Windows lends itself to multitasking. But sometimes the more apps and windows you open, the more cluttered and confusing your screen becomes, defeating the whole point of multitasking.
There are ways to manage and bring order to multiple apps floating about your screen. You can use various keyboard shortcuts to switch from one app to another. You can position all your open windows by stacking or cascading them. You can also use Snap Assist to better position each window by snapping it into place.
First, open several apps and windows in Windows—don’t worry about organizing or positioning them just yet. To start, you can easily bounce from one app to another through the Alt+Tab keyboard shortcut. Hold down the Alt key and press tab to see thumbnails of all your open apps and windows. Each time you press the tab key, the cursor moves to the next open window. Release the key when the cursor is on the app you want to access (Figure A).
The downside with the Alt+Tab shortcut is that you must keep holding down the Alt key to cycle through the thumbnails. To keep the thumbnails on the screen, press Ctrl+Alt+Tab. You can now remove your finger from the Alt key and click on whichever app you wish to open.
Another way to see all your open apps is to jump into Task View where you can access the Windows Timeline to boot. Hold down the Win key and press tab to enter Task View. You’ll see all your open windows at the top of the screen. From there, click on the thumbnail for the window you wish to access. You can also move from one thumbnail to another by using the arrow keys and then pressing Enter when the cursor is on the app you want to see. From here, you can scroll down the Timeline to gain access to files you’ve worked with over the past 30 days. Press Esc to exit Task View or Timeline (Figure B).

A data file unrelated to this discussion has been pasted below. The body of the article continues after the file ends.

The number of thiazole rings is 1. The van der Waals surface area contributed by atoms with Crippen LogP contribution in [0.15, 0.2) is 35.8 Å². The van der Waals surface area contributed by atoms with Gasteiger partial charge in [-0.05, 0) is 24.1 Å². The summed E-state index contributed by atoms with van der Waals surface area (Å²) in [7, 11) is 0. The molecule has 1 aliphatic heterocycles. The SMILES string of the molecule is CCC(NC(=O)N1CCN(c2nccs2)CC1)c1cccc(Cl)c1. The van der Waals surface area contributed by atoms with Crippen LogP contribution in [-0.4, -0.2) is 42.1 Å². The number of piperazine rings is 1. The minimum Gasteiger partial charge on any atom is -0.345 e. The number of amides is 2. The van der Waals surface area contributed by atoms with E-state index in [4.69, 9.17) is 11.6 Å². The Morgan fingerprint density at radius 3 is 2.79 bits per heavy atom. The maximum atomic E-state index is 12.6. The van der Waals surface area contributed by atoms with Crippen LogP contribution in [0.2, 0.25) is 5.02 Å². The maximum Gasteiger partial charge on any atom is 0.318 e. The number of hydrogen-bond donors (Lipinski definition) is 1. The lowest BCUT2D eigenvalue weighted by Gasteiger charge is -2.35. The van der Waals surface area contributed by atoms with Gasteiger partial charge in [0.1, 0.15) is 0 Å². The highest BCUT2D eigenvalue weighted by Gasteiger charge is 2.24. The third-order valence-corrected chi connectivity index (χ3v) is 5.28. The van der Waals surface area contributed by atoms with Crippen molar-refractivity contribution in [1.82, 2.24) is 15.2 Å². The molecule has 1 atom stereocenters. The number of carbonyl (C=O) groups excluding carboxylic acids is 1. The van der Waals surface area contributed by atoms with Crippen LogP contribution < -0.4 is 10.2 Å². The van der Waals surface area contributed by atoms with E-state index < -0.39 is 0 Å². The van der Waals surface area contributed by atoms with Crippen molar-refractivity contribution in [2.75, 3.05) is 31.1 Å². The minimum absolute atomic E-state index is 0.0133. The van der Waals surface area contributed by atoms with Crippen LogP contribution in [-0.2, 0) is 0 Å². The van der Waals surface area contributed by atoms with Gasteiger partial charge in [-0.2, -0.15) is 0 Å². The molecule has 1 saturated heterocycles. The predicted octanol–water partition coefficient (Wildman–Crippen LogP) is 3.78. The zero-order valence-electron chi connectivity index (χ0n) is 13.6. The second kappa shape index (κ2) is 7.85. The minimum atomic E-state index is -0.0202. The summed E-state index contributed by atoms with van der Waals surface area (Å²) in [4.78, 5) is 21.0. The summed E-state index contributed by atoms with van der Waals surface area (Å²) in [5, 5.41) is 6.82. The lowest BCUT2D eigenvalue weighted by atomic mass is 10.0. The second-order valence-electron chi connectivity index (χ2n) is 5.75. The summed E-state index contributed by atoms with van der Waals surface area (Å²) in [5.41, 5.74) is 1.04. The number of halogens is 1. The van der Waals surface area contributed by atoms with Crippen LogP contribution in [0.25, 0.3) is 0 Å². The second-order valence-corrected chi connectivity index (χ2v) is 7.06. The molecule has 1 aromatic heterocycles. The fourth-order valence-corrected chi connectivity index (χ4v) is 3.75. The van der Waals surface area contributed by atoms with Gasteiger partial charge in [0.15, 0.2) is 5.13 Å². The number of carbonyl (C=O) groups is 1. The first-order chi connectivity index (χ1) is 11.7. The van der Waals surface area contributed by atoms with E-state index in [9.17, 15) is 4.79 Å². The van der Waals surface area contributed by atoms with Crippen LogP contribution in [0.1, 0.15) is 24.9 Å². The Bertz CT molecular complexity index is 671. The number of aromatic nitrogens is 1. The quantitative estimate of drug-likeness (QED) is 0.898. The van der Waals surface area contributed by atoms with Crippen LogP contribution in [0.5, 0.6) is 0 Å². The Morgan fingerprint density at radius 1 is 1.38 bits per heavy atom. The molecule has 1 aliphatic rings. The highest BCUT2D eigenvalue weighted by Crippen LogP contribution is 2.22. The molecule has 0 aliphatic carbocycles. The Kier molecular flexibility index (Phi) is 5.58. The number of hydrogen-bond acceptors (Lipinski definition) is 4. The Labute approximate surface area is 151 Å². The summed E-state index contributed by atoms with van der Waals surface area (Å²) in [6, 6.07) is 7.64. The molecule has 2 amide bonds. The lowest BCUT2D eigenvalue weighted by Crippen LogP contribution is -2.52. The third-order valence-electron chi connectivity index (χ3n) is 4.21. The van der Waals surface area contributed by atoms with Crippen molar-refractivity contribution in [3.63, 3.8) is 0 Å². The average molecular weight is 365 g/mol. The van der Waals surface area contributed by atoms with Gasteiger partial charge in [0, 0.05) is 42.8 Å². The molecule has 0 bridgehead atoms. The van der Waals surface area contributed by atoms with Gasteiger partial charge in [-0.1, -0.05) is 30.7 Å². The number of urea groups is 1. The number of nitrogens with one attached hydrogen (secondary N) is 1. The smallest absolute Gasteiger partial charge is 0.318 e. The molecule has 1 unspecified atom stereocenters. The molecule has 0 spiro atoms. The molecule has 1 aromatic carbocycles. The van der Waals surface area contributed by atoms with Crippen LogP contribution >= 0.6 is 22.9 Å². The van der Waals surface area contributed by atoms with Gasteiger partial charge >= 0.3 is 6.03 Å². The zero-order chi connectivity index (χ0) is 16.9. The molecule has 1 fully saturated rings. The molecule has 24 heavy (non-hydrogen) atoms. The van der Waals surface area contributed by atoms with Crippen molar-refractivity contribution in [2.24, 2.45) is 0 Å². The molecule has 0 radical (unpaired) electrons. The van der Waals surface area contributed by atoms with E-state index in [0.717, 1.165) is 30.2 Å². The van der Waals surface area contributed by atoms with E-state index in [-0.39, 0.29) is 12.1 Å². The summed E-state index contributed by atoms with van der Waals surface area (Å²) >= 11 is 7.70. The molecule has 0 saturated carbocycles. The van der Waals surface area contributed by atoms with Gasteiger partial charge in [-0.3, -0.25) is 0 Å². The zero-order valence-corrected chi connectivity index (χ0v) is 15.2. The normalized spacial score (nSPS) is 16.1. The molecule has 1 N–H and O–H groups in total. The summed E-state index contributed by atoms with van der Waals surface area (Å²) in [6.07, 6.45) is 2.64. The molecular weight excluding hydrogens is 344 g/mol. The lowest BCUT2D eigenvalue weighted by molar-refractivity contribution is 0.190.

Want to be able to see your desktop amidst all the clutter of open windows? Easy enough with the Peek feature. Move your cursor to the lower right corner of the screen, and let it rest there for a second. Your desktop appears, allowing you to peek at it. Move your cursor, and the desktop vanishes. Another way to peek at the desktop is to press Win + the comma key.
To keep your desktop visible, click on the same area at the lower right corner of the screen, and now it stays on the screen. Click on the same button, and your previous windows and layout return. A second way to show and hide the desktop is to press Win+D. A third way is to right-click on the Taskbar and select Show The Desktop to display it and then select Show Open Windows to hide the desktop.
If Peek is not working, then it may be disabled. To check, go to Settings and select Personalization. Click the entry for Taskbar and turn on the switch to Use Peek to preview the desktop when you move your mouse to the Show Desktop button at the end of the taskbar.
You can arrange your open windows in one of several ways. One option is to cascade them, which places one behind another but with enough space visible of each window so you can click on any one to access it. Right-click on the Taskbar and select the entry for Cascade Windows from the popup menu. All your open windows line up one in front of the other. Click on the title bar or other accessible areas of an app or window you wish to access (Figure C).